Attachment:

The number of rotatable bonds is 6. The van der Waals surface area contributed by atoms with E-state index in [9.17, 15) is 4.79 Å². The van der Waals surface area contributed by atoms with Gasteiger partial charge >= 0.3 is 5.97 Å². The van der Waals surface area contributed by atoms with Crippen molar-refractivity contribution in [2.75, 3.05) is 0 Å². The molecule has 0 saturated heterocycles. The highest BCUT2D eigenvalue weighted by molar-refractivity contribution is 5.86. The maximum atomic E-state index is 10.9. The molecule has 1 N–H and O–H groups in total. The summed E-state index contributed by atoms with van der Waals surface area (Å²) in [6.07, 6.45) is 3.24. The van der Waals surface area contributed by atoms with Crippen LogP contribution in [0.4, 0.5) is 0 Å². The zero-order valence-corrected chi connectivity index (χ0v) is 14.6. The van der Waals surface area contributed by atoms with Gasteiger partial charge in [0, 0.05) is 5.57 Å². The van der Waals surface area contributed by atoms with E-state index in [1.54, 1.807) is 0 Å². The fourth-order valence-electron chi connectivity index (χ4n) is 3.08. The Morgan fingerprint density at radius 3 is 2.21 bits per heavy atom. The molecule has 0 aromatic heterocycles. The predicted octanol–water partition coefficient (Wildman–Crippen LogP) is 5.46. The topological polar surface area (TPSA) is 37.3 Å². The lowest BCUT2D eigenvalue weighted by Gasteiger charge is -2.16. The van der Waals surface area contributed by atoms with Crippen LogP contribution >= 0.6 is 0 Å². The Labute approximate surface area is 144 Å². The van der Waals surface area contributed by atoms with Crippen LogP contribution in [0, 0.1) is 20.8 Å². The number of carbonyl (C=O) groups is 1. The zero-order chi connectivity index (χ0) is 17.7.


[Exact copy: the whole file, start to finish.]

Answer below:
The number of rotatable bonds is 6. The van der Waals surface area contributed by atoms with E-state index in [9.17, 15) is 4.79 Å². The van der Waals surface area contributed by atoms with Gasteiger partial charge >= 0.3 is 5.97 Å². The van der Waals surface area contributed by atoms with Crippen molar-refractivity contribution in [2.75, 3.05) is 0 Å². The molecule has 0 saturated heterocycles. The highest BCUT2D eigenvalue weighted by molar-refractivity contribution is 5.86. The maximum atomic E-state index is 10.9. The molecule has 1 N–H and O–H groups in total. The summed E-state index contributed by atoms with van der Waals surface area (Å²) in [6.07, 6.45) is 3.24. The van der Waals surface area contributed by atoms with Crippen LogP contribution in [0.4, 0.5) is 0 Å². The zero-order valence-corrected chi connectivity index (χ0v) is 14.6. The van der Waals surface area contributed by atoms with Gasteiger partial charge in [0, 0.05) is 5.57 Å². The van der Waals surface area contributed by atoms with E-state index in [1.54, 1.807) is 0 Å². The fourth-order valence-electron chi connectivity index (χ4n) is 3.08. The Morgan fingerprint density at radius 3 is 2.21 bits per heavy atom. The molecule has 0 aromatic heterocycles. The predicted octanol–water partition coefficient (Wildman–Crippen LogP) is 5.46. The topological polar surface area (TPSA) is 37.3 Å². The lowest BCUT2D eigenvalue weighted by Gasteiger charge is -2.16. The van der Waals surface area contributed by atoms with Crippen LogP contribution >= 0.6 is 0 Å². The Labute approximate surface area is 144 Å². The van der Waals surface area contributed by atoms with Crippen LogP contribution in [0, 0.1) is 20.8 Å². The number of carbonyl (C=O) groups is 1. The zero-order chi connectivity index (χ0) is 17.7.